Mitochondria are a major site of interaction between energy metabolism and cell survival pathways, therefore, their response to cellular metabolic stress shapes the cellular fate [11]. During nutrient restriction and other forms of cellular stress, mitochondria fuse into elongated hyperfused networks, which is termed Stress Induced Mitochondrial Hyperfusion (SIMH) [1214]. The transient hyperfused adaptation provides protection against apoptosis and spares mitochondria from autophagic degradation [15, 16]. However, sustained mitochondrial hyperfusion has been reported to induce inflammatory and apoptotic pathways [17, 18]. Importantly, the majority of reports concerning mitochondrial response to cellular stress have been conducted in non-cardiac cells.

An important regulator of mitochondrial dynamics and function is the Optic Atrophy 1 (OPA1). OPA1 is a large GTPase associated with the mitochondrial inner membrane playing key roles in regulating mitochondrial function and quality control by blocking the fusion of dysfunctional mitochondria segregating them for autophagic removal [1922]. Recent studies demonstrate that OPA1 regulates mitochondrial reaction to cellular stress [23, 24]. This OPA1-dependent stress response adapts mitochondrial respiration and apoptotic resistance according to the metabolic demand and the cellular stress status. Despite the mounting evidence that OPA1 is a key regulator of mitochondrial function, very little is known about the role it plays in cardiovascular health.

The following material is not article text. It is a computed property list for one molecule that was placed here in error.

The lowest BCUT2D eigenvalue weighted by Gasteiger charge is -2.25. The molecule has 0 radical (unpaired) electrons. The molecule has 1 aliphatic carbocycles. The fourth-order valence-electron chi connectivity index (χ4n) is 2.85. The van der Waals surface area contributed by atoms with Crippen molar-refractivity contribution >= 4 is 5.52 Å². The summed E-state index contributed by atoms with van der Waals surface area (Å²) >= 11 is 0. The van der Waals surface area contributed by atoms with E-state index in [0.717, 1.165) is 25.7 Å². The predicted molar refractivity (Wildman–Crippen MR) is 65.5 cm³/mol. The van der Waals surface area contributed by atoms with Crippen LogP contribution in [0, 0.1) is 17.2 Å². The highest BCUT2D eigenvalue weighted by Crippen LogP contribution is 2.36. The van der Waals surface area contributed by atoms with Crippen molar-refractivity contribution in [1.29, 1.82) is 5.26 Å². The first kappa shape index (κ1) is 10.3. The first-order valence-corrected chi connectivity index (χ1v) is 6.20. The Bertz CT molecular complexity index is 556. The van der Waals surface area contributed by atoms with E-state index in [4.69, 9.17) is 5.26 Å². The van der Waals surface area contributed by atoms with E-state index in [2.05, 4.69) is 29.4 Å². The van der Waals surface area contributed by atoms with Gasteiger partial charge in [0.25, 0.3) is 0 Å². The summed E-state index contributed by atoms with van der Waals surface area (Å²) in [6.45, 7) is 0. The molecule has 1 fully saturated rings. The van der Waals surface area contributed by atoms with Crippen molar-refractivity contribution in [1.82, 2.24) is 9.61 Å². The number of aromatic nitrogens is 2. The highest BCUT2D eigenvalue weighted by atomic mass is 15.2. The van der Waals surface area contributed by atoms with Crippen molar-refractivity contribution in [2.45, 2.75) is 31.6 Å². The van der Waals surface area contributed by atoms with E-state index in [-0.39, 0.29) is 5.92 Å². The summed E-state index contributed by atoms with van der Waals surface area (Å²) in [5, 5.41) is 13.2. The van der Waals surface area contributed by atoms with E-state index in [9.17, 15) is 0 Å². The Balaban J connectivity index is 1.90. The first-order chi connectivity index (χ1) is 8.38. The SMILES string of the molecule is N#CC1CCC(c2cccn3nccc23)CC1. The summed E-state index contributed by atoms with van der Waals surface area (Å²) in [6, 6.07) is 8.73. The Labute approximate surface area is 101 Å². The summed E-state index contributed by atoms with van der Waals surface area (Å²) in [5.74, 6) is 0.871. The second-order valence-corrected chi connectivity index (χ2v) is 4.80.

Epoxyeicosatrienoic acids (EETs) are cytochrome P450-dependent epoxides of arachidonic acid that possess autocrine and paracrine signaling activity regulating a wide range of cellular functions [25, 26]. Several reports indicate a protective effect of EETs toward cardiac mitochondria [2730]. We recently reported EETs enhance an autophagic response in cardiac cells promoting their survival during starvation [31]. However, it was unknown how EET-mediated signaling preserved mitochondrial tolerance to starvation. In the current study, we further investigate the role of EETs in regulating cardiac mitochondria and protecting cells during starvation stress. We report that EETs are actively involved in the regulation of mitochondrial quality providing novel insight into EET-mediated cardioprotective mechanisms.


Cell culture and treatment protocol

HL-1 cardiac cells were cultivated at 37°C in a humidified atmosphere of 5% CO2 and 95% air in Claycomb media (Sigma-Aldrich, Oakville, ON) supplemented with 10% fetal bovine serum (FBS, Batch#14E332, Sigma-Aldrich, Oakville, ON), glutamine (2mM) and norephinephrine (0.1mM) (cells were a kind gift from Dr. Claycomb, New Orleans, LA, USA) [31]. Starvation was modulated by incubating cells in serum- and amino acids-free buffer as described [32]. In this study, we utilized a novel EET-analogue, UA-8 (13-(3-propylureido)tridec-8-enoic acid, 1μM)) that possesses EET-mimetic and sEH inhibitory properties [33]. In order to block EET-mediated effects, we utilized the antagonist, 14,15-epoxyeicosa-5(Z)-enoic acid (14,15-EEZE, 10μM). Control experiments utilized 14,15-EET (1μM) as a model epoxyeicosanoid.

Western blot assay and ELISA